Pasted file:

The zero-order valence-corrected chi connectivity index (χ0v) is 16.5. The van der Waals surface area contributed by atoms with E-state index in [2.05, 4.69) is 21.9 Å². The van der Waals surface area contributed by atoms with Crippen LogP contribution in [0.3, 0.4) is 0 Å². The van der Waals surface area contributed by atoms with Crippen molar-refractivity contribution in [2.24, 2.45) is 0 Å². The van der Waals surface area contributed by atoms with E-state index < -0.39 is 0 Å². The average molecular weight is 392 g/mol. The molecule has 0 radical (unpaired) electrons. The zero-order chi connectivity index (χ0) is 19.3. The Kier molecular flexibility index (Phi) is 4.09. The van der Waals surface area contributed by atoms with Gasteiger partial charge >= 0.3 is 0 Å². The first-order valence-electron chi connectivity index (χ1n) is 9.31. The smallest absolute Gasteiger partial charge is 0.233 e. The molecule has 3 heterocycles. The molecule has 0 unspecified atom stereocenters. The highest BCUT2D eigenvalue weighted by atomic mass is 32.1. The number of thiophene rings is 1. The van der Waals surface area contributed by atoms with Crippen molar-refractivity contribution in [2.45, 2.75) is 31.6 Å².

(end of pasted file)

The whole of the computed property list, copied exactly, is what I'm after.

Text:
The zero-order valence-corrected chi connectivity index (χ0v) is 16.5. The van der Waals surface area contributed by atoms with E-state index in [2.05, 4.69) is 21.9 Å². The van der Waals surface area contributed by atoms with Crippen LogP contribution in [0.3, 0.4) is 0 Å². The van der Waals surface area contributed by atoms with Crippen molar-refractivity contribution in [2.24, 2.45) is 0 Å². The van der Waals surface area contributed by atoms with E-state index < -0.39 is 0 Å². The average molecular weight is 392 g/mol. The molecule has 0 radical (unpaired) electrons. The zero-order chi connectivity index (χ0) is 19.3. The Kier molecular flexibility index (Phi) is 4.09. The van der Waals surface area contributed by atoms with Gasteiger partial charge >= 0.3 is 0 Å². The first-order valence-electron chi connectivity index (χ1n) is 9.31. The smallest absolute Gasteiger partial charge is 0.233 e. The molecule has 3 heterocycles. The molecule has 0 unspecified atom stereocenters. The highest BCUT2D eigenvalue weighted by atomic mass is 32.1. The number of thiophene rings is 1. The van der Waals surface area contributed by atoms with Crippen molar-refractivity contribution in [2.45, 2.75) is 31.6 Å².